And now that Peta Credlin has joined Julia Gillard in playing the “sexism card” – which was just being a bit of girl then, but OK now (yes, yes, irony intended, don’t clog up the comments with about accusations of me being sexist, I’m not, and being a white male, I’m in the best position to know when I’m being racist or sexist!). She came out against the sexism Abbott spoke of when he commented that things would be different if her name was “Peter” rather than “Peta”. There’s no doubt that Abbott’s right on this, as one of the problems people were complaining about was the fact that she was married to Brian Loughnane, long term Federal Director of the Liberal Party and to have his wife as the PM’s Chief of Staff meant that too much power was in the hands of one couple. (Loughnane and Credlin, that is. What did you think I meant!) Given Abbott’s strong opposition to gay marriage, there’s no way she would have been his Chief of Staff if her name were “Peter”.

Anyway, we were treated to a rather frank assessment from Ms Credlin yesterday:

“And if you’re a cabinet minister or a journalist and you’re intimidated by the chief-of-staff of the prime minister then maybe you don’t deserve your job.”

Now, this is rather interesting. Is she suggesting that there were cabinet ministers who didn’t “deserve” their jobs? If so, which ones? And did she bring this to the attention of the PM? Because he could have done a reshuffle and dropped them. Actually, one has to ask if they were, in fact, the ones Turnbull dropped, or are there still people there who don’t deserve their jobs.

She also informed us:

“I am not going to be one of those people who go out and kick the Liberal Party and kick the new Prime Minister on their way out. I think that is undignified,”

Interesting that her way of not kicking the Liberal Party is suggesting that some of the cabinet ministers weren’t up to the job. Also interesting that she’s not doing it because it’s “undignified” and not because they don’t deserve a damn good “kicking”.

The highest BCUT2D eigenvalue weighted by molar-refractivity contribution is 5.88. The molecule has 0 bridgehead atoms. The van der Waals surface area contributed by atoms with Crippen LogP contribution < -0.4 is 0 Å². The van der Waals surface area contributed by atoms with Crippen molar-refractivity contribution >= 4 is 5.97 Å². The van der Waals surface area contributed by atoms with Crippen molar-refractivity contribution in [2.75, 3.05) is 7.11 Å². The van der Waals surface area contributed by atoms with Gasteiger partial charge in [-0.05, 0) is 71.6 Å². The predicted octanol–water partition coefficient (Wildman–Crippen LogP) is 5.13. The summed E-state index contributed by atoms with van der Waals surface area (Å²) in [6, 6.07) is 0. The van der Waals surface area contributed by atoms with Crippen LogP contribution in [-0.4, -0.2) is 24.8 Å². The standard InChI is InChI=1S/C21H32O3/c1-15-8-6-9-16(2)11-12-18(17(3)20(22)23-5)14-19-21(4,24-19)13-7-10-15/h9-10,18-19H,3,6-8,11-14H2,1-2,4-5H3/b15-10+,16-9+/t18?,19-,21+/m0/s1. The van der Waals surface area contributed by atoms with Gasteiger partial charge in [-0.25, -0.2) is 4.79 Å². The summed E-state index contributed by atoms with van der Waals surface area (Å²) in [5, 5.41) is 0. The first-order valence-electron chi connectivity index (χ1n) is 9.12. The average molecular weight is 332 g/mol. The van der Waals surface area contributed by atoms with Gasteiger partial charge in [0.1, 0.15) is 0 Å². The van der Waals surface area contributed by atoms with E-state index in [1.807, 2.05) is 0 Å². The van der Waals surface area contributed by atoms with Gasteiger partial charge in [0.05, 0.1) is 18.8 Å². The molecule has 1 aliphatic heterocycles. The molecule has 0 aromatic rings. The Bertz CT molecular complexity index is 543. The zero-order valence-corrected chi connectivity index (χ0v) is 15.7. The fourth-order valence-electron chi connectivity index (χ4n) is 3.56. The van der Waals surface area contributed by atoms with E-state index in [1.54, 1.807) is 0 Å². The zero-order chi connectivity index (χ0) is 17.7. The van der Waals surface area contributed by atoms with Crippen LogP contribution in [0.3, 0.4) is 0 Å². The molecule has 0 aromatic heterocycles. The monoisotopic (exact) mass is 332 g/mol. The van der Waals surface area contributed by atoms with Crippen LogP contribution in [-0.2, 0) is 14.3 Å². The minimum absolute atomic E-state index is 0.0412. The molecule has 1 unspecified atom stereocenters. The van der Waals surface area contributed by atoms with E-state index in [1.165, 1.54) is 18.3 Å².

Yep, like the curse says, “May you live in interesting times.”

Footnote: In spite of a boost in consumer confidence after Turnbull’s ascension, Australia is still likely to slip into recession owing to massive redundancies in our flag manufacturing sector.

 

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Credlin: It’s not me it’s them

There’s a point in just about any desirable human characteristic when it can tip over into pathology, and self-confidence is no exception.

Former Prime Minister Tony Abbott’s Chief of Staff, Peta Credlin (otherwise known as the Horsewoman of the Apocalypse) has spoken publicly for the first time since the powerful couple were ousted by their party a few days ago.

The ousting was, Ms Credlin insisted at a Women’s Weekly woman of the future event, caused by the “tripe and bile” of a media fed anonymous commentary by despicable persons who leaked.

The double ousting can be seen, I suppose, as evidence that the voice of Murdoch’s Newscorpse, otherwise known as the LNP Weekly, was drowned out by other voices to a degree sufficient enough to persuade the Liberal party to dump its leader. These other voices are, no doubt, the “tripe and bile” to which Ms Credlin refers.

Let us take a moment to reflect on the Murdoch rags and their global standard of journalism, shall we? Just for perspective.